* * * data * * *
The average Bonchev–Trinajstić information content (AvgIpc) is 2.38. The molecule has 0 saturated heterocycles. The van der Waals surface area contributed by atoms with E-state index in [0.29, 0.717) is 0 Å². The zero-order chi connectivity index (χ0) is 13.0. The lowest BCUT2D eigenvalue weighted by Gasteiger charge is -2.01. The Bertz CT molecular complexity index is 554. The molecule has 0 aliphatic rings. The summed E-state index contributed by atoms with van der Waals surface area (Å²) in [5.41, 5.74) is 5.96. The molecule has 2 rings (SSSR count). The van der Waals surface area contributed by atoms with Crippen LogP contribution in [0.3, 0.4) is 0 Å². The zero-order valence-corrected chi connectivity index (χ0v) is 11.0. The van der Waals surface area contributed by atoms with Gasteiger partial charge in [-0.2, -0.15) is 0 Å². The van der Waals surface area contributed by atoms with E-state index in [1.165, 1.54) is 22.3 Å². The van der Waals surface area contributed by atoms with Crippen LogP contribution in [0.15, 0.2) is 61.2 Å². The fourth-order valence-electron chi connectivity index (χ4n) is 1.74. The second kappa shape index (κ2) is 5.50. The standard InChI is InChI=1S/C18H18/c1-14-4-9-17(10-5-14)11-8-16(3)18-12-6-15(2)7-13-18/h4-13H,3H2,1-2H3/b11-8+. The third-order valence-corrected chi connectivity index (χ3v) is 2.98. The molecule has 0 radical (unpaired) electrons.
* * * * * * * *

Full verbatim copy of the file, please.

The average Bonchev–Trinajstić information content (AvgIpc) is 2.38. The molecule has 0 saturated heterocycles. The van der Waals surface area contributed by atoms with E-state index in [0.29, 0.717) is 0 Å². The zero-order chi connectivity index (χ0) is 13.0. The lowest BCUT2D eigenvalue weighted by Gasteiger charge is -2.01. The Bertz CT molecular complexity index is 554. The molecule has 0 aliphatic rings. The summed E-state index contributed by atoms with van der Waals surface area (Å²) in [5.41, 5.74) is 5.96. The molecule has 2 rings (SSSR count). The van der Waals surface area contributed by atoms with Crippen LogP contribution in [0.3, 0.4) is 0 Å². The zero-order valence-corrected chi connectivity index (χ0v) is 11.0. The van der Waals surface area contributed by atoms with Gasteiger partial charge in [-0.2, -0.15) is 0 Å². The van der Waals surface area contributed by atoms with E-state index in [1.165, 1.54) is 22.3 Å². The van der Waals surface area contributed by atoms with Crippen LogP contribution in [0.15, 0.2) is 61.2 Å². The fourth-order valence-electron chi connectivity index (χ4n) is 1.74. The second kappa shape index (κ2) is 5.50. The standard InChI is InChI=1S/C18H18/c1-14-4-9-17(10-5-14)11-8-16(3)18-12-6-15(2)7-13-18/h4-13H,3H2,1-2H3/b11-8+. The third-order valence-corrected chi connectivity index (χ3v) is 2.98. The molecule has 0 radical (unpaired) electrons.